Rene Redzepi’s Noma restaurant is credited with bringing modern Danish fine dining to global attention. But the Danes were shaking up the culinary scene decades ago. The movie Babette’s Feast was the first Danish film to win the Oscar for Best Foreign Film. It is still showing on SBS and Netflix, and one of its biggest fans is Pope Francis. Way back in the 1980s, chef Jan Pedersen, of La Cocotte in Copenhagen, was welcoming hordes of international foodie pilgrims with his menu based on the film’s sumptuous food scenes.
As Rick Stein pointed out in his long weekend away TV series, even he couldn’t get a table at Noma because the producers hadn’t booked weeks ahead. Fortunately, there’s plenty of seriously good restaurants in Copenhagen if you haven’t planned a visit months ahead. I am a big fan of classic Northern European dishes cooked really well without the need to add contemporary touches. That’s what’s on offer at Barr, located in the former Noma premises on the waterfront. Perfectly cooked waffles, frikadeller meatballs and crumbed veal can be washed down with first-rate beers and aquavits.
Noma isn’t the only restaurant in Copenhagen with two Michelin stars, AOC also has two twinklers. Situated in a sparkling white basement matched by snowy tablecloths, chef Soren Selin offers the sort of tweezer-perfect fine dining Nordic haute cuisine has become famous for. Yes, it’s fussy but well worth the prices.
Like compatriot, Crown Princess Mary, Aussie chef Beau Clugston has settled into Danish life following a seven-year stint at Noma. His Iluka restaurant, secreted behind a sleek graphite-coloured door, is one of the Danish capital’s best seafood fine dining restaurants. The oysters here are amazing and so is the sea urchin from the Faroe islands served raw in the shell, accompanied by an unsalted buttered slice of grilled sourdough bread.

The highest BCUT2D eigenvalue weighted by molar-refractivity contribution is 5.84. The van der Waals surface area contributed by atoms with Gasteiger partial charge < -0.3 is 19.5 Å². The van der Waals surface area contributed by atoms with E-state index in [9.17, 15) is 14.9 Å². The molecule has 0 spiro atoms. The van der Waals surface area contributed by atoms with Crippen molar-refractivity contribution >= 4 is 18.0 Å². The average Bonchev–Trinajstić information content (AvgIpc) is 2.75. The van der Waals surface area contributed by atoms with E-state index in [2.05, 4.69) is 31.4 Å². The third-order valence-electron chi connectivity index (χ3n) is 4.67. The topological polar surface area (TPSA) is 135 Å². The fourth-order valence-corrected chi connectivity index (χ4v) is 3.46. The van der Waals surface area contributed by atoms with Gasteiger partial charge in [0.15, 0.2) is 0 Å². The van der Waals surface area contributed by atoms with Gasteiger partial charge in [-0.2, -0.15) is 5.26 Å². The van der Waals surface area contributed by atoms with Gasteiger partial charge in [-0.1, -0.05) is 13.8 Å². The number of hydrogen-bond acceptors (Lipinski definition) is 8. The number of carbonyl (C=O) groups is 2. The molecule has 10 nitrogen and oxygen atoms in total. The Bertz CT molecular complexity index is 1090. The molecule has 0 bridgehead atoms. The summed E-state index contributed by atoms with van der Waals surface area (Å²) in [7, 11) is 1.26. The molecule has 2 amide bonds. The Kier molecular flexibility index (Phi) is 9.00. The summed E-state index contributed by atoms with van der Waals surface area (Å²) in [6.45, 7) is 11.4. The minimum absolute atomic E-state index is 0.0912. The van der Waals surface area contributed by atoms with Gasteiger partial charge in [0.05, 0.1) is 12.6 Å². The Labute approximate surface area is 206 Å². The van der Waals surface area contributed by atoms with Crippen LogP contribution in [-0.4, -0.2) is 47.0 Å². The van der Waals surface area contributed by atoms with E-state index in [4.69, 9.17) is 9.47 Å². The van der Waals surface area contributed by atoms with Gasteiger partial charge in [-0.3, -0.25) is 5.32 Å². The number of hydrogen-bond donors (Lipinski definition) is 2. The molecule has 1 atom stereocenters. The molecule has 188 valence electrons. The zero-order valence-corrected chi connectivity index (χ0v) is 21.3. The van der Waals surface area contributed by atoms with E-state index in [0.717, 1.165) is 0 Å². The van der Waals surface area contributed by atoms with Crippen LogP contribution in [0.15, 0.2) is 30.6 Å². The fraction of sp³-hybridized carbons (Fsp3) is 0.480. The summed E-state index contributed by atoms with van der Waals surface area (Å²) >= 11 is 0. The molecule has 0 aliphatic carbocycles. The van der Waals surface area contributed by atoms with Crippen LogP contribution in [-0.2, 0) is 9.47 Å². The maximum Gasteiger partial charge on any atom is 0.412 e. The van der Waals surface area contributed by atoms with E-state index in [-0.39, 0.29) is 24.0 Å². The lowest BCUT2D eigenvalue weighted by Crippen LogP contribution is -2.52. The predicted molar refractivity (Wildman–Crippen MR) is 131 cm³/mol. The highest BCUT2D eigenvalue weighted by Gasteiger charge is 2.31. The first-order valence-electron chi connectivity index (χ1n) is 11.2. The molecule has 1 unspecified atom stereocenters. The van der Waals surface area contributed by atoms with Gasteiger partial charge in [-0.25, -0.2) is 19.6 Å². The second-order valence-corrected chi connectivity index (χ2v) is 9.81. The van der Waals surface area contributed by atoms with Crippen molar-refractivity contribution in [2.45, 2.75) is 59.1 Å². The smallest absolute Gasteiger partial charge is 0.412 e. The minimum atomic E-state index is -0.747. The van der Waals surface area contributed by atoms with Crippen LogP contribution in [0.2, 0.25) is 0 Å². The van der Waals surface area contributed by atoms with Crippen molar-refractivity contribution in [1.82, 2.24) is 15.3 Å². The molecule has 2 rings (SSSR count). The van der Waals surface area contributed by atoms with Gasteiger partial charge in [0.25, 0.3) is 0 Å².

I could live for a week on smorrebrod, the justly famous Danish open-faced sandwiches. The gastro temple of the art is Aamann’s 1921, a bright, airy space with contemporary chandeliers which dishes up exquisite traditional and modern gourmet versions. Conditori La Glace, Denmark’s oldest cake and pastry shop, was founded in 1870. Pink and green walls and the lavish use of brass seal the back-in-time feel. You will need to do some brisk walking to work off a slice of the house speciality, sportskagen (sportscake), a high calorie mix of crushed nougat in whipped cream on a macaroon base
It comes as a surprise to many visitors that Geranium – not Noma – is Copenhagen’s first and only Michelin three-star restaurant. Rick Stein did manage to get in here to film for his long weekend series and chat with chef Rasmus Kofoed. The cameras focused lovingly on the razor clams, salted white salmon, dill pebbles with frozen dill juice and fresh cream with horseradish dished up to the wandering TV host, which must have sparked thousands to make a booking.
Other Noma alums besides Beau Clugston have set up shop all over town, as you would expect. In the edgy Vesterbro district, once a working class area and red light district, which has reinvented itself as one of Lonely Planet’s top 10 coolest neighbourhoods around the world, Rosio Sanchez offers her take on Mexican cuisine if you need a bit of heat on the plate. Kristian Baumann runs the ranges at 108, another former Noma location. Born in South Korea, he was adopted by Danish parents when he was a baby and is totally global in outlook. Like his mentor, Rene Redzepi, he has made the World’s 50 Best Restaurants list and has cooked in guest spots overseas. The prices at 108 aren’t as stratospheric as Noma but you also have to book weeks ahead.